Against this backdrop, the Committee decided to maintain the target range for the federal funds rate at 1/4 to 1/2 percent. The stance of monetary policy remains accommodative, thereby supporting further improvement in labor market conditions and a return to 2 percent inflation. Against this backdrop, the Committee decided to maintain the target range for the federal funds rate at 1/4 to 1/2 percent. The stance of monetary policy remains accommodative, thereby supporting further improvement in labor market conditions and a return to 2 percent inflation.
In determining the timing and size of future adjustments to the target range for the federal funds rate, the Committee will assess realized and expected economic conditions relative to its objectives of maximum employment and 2 percent inflation. This assessment will take into account a wide range of information, including measures of labor market conditions, indicators of inflation pressures and inflation expectations, and readings on financial and international developments. In light of the current shortfall of inflation from 2 percent, the Committee will carefully monitor actual and expected progress toward its inflation goal. The Committee expects that economic conditions will evolve in a manner that will warrant only gradual increases in the federal funds rate; the federal funds rate is likely to remain, for some time, below levels that are expected to prevail in the longer run. However, the actual path of the federal funds rate will depend on the economic outlook as informed by incoming data. In determining the timing and size of future adjustments to the target range for the federal funds rate, the Committee will assess realized and expected economic conditions relative to its objectives of maximum employment and 2 percent inflation. This assessment will take into account a wide range of information, including measures of labor market conditions, indicators of inflation pressures and inflation expectations, and readings on financial and international developments. In light of the current shortfall of inflation from 2 percent, the Committee will carefully monitor actual and expected progress toward its inflation goal. The Committee expects that economic conditions will evolve in a manner that will warrant only gradual increases in the federal funds rate; the federal funds rate is likely to remain, for some time, below levels that are expected to prevail in the longer run. However, the actual path of the federal funds rate will depend on the economic outlook as informed by incoming data.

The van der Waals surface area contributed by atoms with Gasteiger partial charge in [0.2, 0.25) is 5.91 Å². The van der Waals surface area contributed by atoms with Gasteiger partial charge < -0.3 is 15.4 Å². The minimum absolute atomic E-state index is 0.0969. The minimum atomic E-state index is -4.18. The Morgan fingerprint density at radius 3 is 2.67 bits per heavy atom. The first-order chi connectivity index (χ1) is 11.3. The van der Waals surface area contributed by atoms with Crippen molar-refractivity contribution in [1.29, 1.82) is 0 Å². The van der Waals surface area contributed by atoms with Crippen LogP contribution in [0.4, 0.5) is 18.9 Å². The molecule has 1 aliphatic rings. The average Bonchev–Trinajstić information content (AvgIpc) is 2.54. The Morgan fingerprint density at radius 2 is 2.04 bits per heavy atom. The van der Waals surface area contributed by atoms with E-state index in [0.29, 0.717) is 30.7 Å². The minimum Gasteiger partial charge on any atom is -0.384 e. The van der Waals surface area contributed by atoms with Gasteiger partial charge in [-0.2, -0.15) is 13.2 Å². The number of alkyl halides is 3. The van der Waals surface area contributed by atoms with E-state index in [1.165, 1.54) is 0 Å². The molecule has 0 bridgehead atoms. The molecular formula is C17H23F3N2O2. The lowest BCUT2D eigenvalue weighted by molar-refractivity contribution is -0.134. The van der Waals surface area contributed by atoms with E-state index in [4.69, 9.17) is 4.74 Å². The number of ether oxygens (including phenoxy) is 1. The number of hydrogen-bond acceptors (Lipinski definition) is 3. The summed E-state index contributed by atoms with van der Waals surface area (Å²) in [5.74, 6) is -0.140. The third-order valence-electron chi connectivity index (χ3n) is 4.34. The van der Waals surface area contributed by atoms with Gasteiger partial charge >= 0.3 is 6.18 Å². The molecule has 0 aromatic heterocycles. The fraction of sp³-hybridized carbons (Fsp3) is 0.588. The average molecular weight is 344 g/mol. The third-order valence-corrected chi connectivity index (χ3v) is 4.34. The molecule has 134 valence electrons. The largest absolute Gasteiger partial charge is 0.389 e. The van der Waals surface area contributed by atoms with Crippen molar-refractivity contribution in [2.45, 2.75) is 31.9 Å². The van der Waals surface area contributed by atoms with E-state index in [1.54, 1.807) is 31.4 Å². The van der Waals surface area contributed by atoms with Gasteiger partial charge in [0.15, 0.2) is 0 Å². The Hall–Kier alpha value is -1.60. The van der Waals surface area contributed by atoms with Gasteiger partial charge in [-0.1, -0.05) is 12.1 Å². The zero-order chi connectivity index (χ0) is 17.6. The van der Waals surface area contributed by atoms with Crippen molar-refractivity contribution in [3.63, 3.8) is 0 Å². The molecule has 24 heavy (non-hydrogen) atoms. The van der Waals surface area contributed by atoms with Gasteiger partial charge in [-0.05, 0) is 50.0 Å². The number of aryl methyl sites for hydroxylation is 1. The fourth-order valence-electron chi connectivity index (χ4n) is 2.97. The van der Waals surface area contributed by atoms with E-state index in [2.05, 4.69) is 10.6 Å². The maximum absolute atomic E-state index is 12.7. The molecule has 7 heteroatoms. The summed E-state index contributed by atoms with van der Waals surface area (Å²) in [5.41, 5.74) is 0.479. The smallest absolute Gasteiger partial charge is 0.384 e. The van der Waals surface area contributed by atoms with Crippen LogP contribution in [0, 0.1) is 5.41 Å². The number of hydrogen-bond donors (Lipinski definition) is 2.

The Committee is maintaining its existing policy of reinvesting principal payments from its holdings of agency debt and agency mortgage-backed securities in agency mortgage-backed securities and of rolling over maturing Treasury securities at auction, and it anticipates doing so until normalization of the level of the federal funds rate is well under way. This policy, by keeping the Committee's holdings of longer-term securities at sizable levels, should help maintain accommodative financial conditions. The Committee is maintaining its existing policy of reinvesting principal payments from its holdings of agency debt and agency mortgage-backed securities in agency mortgage-backed securities and of rolling over maturing Treasury securities at auction, and it anticipates doing so until normalization of the level of the federal funds rate is well under way. This policy, by keeping the Committee's holdings of longer-term securities at sizable levels, should help maintain accommodative financial conditions.